Just Delivered: Drobo FS 5-bay Network Storage

Subject: General Tech, Storage | June 20, 2011 - 09:06 PM |
Tagged: storage, raid, network attached storage, NAS, drobo

Just Delivered is a new section of PC Perspective where we share some of the goodies that pass through our labs that may or may not see a review, but are pretty cool none the less. 

When the time is right for dedicated network storage and you don't want to go through the hassle or complication of building your own FreeNAS or other type of device, one of the best options on the market according to our own Allyn Malventano is a Drobo. 

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For an upcoming review we just received a new Drobo FS, the network attached version of the Drobo lineup.  Available in both a standard and a "Pro" model, the former with 5 bays the latter with 8, they are about as idiot-proof and easy to setup as a NAS can be.

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The Drobo FS only has a single connectivity option: the Gigabit Ethernet port for connection to your primed-and-ready router.  Adding or swapping hard drives for larger models is super easy and the "BeyondRAID" technology makes it reliable as well as simple to use. 

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We are looking forward to putting the Drobo FS to the test in the coming days and reporting back to you on the performance, features and reliability of it.

Source: Drobo

Can Plextor compete with Drobo?

Subject: Storage | June 6, 2011 - 12:06 PM |
Tagged: plextor, network attached storage, NAS, external drive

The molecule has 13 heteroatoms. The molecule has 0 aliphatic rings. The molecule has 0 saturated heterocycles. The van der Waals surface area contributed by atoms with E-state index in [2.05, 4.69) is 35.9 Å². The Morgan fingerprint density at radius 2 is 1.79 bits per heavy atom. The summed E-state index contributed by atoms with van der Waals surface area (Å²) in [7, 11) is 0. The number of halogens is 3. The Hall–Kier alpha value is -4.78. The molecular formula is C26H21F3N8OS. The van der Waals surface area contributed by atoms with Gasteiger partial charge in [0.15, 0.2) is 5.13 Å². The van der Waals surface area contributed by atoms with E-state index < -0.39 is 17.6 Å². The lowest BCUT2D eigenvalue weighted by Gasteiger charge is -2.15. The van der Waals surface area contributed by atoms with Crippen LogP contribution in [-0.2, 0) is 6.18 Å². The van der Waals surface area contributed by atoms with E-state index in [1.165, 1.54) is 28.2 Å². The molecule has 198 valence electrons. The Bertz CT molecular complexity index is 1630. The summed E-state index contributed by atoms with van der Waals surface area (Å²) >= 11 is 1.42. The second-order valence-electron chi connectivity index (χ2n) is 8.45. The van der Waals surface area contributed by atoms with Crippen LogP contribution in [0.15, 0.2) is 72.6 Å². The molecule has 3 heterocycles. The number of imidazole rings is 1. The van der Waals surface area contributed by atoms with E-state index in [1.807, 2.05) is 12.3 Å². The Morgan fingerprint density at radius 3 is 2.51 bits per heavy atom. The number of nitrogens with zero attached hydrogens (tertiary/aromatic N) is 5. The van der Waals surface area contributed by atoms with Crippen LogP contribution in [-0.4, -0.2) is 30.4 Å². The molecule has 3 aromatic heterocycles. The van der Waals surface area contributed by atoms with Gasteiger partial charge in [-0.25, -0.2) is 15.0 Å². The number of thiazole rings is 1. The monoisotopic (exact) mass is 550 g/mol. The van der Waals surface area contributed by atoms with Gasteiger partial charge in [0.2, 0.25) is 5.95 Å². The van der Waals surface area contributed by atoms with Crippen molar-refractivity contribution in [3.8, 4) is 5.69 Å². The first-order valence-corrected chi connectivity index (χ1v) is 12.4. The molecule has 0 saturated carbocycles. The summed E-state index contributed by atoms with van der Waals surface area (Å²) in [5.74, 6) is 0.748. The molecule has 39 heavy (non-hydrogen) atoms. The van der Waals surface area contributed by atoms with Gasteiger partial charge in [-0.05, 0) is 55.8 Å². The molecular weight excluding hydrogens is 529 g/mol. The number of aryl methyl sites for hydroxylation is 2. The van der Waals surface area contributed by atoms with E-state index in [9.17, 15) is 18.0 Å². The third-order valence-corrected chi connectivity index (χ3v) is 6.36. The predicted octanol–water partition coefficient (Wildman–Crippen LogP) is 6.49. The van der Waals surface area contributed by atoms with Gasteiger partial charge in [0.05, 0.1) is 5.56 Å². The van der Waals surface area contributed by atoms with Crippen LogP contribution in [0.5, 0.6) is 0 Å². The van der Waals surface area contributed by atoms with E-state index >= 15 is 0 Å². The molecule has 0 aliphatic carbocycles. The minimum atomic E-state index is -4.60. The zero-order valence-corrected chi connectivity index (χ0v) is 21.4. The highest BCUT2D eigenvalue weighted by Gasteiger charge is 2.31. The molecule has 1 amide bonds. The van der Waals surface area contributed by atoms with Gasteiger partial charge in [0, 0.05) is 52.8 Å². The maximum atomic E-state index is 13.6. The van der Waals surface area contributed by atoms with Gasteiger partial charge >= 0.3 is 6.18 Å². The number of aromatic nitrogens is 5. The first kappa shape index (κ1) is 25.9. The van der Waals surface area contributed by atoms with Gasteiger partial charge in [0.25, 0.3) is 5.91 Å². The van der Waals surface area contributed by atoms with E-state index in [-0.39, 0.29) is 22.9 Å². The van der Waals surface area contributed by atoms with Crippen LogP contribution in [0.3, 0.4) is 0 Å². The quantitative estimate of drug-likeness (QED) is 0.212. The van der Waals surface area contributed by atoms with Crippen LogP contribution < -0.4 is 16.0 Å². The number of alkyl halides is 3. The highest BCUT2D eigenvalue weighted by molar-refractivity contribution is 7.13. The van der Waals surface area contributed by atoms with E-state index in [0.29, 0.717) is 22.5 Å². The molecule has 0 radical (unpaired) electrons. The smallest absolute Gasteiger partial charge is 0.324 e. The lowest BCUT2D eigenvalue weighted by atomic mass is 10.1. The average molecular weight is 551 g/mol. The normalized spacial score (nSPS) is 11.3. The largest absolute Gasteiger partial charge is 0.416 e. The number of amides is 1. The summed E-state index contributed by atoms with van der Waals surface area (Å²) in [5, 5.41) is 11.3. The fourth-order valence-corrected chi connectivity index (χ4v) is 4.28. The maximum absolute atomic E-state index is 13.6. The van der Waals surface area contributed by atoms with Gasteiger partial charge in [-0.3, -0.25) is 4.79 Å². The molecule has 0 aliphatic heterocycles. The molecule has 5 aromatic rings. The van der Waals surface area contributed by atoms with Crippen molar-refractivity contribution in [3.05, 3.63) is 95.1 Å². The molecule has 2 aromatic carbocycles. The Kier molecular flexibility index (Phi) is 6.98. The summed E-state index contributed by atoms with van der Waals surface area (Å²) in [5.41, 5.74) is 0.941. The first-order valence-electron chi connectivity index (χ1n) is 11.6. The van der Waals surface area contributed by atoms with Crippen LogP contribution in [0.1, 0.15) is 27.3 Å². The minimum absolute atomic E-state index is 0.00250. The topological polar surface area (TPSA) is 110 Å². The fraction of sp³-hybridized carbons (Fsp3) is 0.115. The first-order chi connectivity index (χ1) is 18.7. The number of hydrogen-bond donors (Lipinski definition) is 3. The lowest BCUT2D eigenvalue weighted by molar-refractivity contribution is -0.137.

There once was a time, when dinosaurs like Compaq ruled the earth, when there was only one choice for the true enthusiast when buying a CD burner.  Plextor was by far the most reliable choice in a time when CDs were more sensitive to external vibrations than a fine souffle. Things have changed a great deal since then and the looks you get when you ask how many sheep your burner has can be quite amusing.   This has left Plextor looking for alternative revenue sources and the area they have chosen is NAS devices.  The new Plextor PX-NAS4 has impressive stats but it is competing against heavy hitters like Drobo.  Think Computer tries out this ~$400 NAS device and contrasts its features and controls with similarly priced competitors offerings in their latest storage review.

 

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"Plextor introduced the PX-NAS4 quad-bay network attached storage device late last year to augment its PX-NAS2 dual-bay device and break into a market with larger storage needs. The dual gigabit Ethernet PX-NAS4 can house up to 8 TB of storage in several RAID configurations and sports volume encryption and low power consumption among other standard enterprise and business features. ThinkComputers takes a look, and finds that while the PX-NAS4 provides the basic features, it leaves something to be desired for users with more. Read on for the review."

Here are some more Storage reviews from around the web:

Storage